What does the optimal policy look like? Perhaps unsurprisingly, it focuses all of its energy on ensuring that there is little state signal along the disturbance direction. The optimal $K$ and $L$ matrices are

Now what happens when we have model mismatch? If we set $B_\star=tB$ and use the formula for the closed loop above, we see that closed loop state transition matrix is

It’s straight forward to check that when $t=1$ (i.e., no model mismatch), the eigenvalues of $A-BK$ and $A-LC$ all have negative real parts. For the full closed loop matrix, analytically computing the eigenvalues themselves is a pain, but we can prove instability by looking at the characteristic polynomial. For a matrix to have all of its eigenvalues in the left half plane, its characteristic polynomial necessarily must have all positive coefficients. If we look at the linear term in the polynomial, we see that we must have

if we’d like any hope of having a stable system. Hence, we can guarantee that this closed loop system is unstable if $t\geq 1+\sigma$. This is a very conservative condition, and we could get a tighter bound if we’d like, but it’s good enough to reveal some paradoxical properties of LQG. The most striking is that if we build a sensor that gives us a better and better measurement, our system becomes more and more fragile to perturbation and model mismatch. For machine learning scientists, this seems to go against all of our training. How can a system become *less* robust if we improve our sensing and estimation?

Let’s look at the example in more detail to get some intuition for what’s happening. When the sensor noise gets small, the optimal Kalman Filter is more aggressive. If the model is true, then the disturbance has equal value in both states, so, when $\sigma$ is small, the filter can effectively just set the value of the second state to be equal to whatever is in the first state. The filter is effectively deciding that the first state should equal the observation $y_t$, and the second state should be equal to the first state. In other words, it rapidly damps any errors in the disturbance direction $[1;1]$ and, as $d$ increases, it damps the $[0;1]$ direction less. When $t \neq 1$, we are effectively introducing a disturbance that makes the two states unequal. That is, $B-B_\star$ is aligned in the $[0;1]$ and can be treated as a disturbance signal. This undamped component of the error is fed errors from the state estimate $\hat{x}$, and these errors compound each other. Since we spend so much time focusing on our control along the direction of the injected state noise, we become highly susceptible to errors in a different direction and these are the exact errors that occur when there is a gain mismatch between the model and reality.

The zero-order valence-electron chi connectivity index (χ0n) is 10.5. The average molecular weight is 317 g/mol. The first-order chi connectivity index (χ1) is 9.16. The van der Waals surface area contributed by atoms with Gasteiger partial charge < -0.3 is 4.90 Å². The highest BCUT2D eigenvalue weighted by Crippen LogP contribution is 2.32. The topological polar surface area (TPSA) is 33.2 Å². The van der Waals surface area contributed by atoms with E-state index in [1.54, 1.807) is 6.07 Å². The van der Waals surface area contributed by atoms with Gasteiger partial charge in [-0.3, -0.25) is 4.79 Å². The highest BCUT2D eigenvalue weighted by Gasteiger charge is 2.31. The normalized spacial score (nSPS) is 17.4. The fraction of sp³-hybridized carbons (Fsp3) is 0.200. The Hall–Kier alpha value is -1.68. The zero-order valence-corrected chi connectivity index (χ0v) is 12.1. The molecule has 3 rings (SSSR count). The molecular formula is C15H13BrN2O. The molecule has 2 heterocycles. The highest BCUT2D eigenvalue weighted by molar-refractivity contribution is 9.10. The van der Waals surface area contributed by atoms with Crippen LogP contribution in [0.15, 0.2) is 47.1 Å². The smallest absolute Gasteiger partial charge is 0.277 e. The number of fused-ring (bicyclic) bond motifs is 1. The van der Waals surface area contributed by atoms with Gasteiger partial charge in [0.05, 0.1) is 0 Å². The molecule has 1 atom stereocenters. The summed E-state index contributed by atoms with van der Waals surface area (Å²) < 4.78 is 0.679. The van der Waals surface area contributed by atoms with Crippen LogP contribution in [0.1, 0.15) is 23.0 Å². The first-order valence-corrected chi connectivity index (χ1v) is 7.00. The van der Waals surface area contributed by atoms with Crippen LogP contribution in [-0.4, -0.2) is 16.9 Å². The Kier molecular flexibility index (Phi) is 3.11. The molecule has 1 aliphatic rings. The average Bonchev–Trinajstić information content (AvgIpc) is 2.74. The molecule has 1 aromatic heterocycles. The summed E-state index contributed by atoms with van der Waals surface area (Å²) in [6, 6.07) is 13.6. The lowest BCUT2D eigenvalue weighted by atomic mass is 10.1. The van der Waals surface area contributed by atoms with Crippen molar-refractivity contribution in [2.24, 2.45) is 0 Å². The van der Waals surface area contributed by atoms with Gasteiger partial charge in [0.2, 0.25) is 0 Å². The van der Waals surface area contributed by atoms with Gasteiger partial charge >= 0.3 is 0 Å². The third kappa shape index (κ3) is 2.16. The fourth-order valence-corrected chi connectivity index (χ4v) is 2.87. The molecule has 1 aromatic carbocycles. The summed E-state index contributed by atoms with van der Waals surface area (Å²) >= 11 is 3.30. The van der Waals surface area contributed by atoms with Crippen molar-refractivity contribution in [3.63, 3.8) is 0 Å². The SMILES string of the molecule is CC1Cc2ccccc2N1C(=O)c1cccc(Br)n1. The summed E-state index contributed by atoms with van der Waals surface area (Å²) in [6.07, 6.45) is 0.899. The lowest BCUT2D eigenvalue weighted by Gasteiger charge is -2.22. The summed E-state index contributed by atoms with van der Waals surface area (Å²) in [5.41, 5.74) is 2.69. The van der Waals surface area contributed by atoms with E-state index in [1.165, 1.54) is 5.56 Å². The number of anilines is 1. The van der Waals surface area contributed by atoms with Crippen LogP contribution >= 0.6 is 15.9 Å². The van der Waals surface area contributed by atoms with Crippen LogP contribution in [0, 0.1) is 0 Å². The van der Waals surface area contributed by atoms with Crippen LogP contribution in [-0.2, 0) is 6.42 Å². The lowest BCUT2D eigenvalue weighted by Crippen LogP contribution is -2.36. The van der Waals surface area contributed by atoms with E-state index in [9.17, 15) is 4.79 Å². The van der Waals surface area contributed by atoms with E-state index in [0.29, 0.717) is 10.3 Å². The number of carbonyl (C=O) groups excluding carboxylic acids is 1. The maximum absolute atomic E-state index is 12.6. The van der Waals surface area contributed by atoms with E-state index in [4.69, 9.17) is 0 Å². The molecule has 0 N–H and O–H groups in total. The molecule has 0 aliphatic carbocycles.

The fragility of LQG has many takeaways. It highlights that noiseless state measurement can be a dangerous modeling assumption, because it is then optimal to trust our model too much. Though we apparently got a freebie with LQR, for LQG, model mismatch must be explicitly accounted for when designing the controller.

This should be a cautionary tale for modern AI systems. Most of the papers I read in reinforcement learning consider MDPs where we get perfect state measurement. Building an entire field around optimal actions with perfect state observation builds too much optimism. Any realistic scenario is going to have partial state observation, and such problems are much thornier.

A second lesson is that it is not enough to just improve the prediction components in feedback systems that are powered by machine learning. I have spoken with many applied machine learning engineers who have told me that they have seen performance degrade in production systems when they improve their prediction model. They might spend months building some state of the art LSTM mumbo jumbo that is orders of magnitude more accurate in prediction, but in production yields worse performance than the legacy system with a boring ARMA model. It is quite possible that these performance drops are due to the Doyle effect: the improved prediction system is increasing sensitivity to a modeling flaw in some other part of the engineering pipeline.

The story turns out to be even worse than what I have described thus far. The supposed robustness guarantees we derived for LQR assume not just full noiseless state measurement, but that the sensors and actuators have infinite bandwidth. That is, they assume you can build controllers $K$ with arbitrarily large entries and that react instantaneously, without delay, to changes in the state. In the next post, I’ll show how realistic sampled data controllers for LQR, even with noiseless state measurement, also have no guarantees.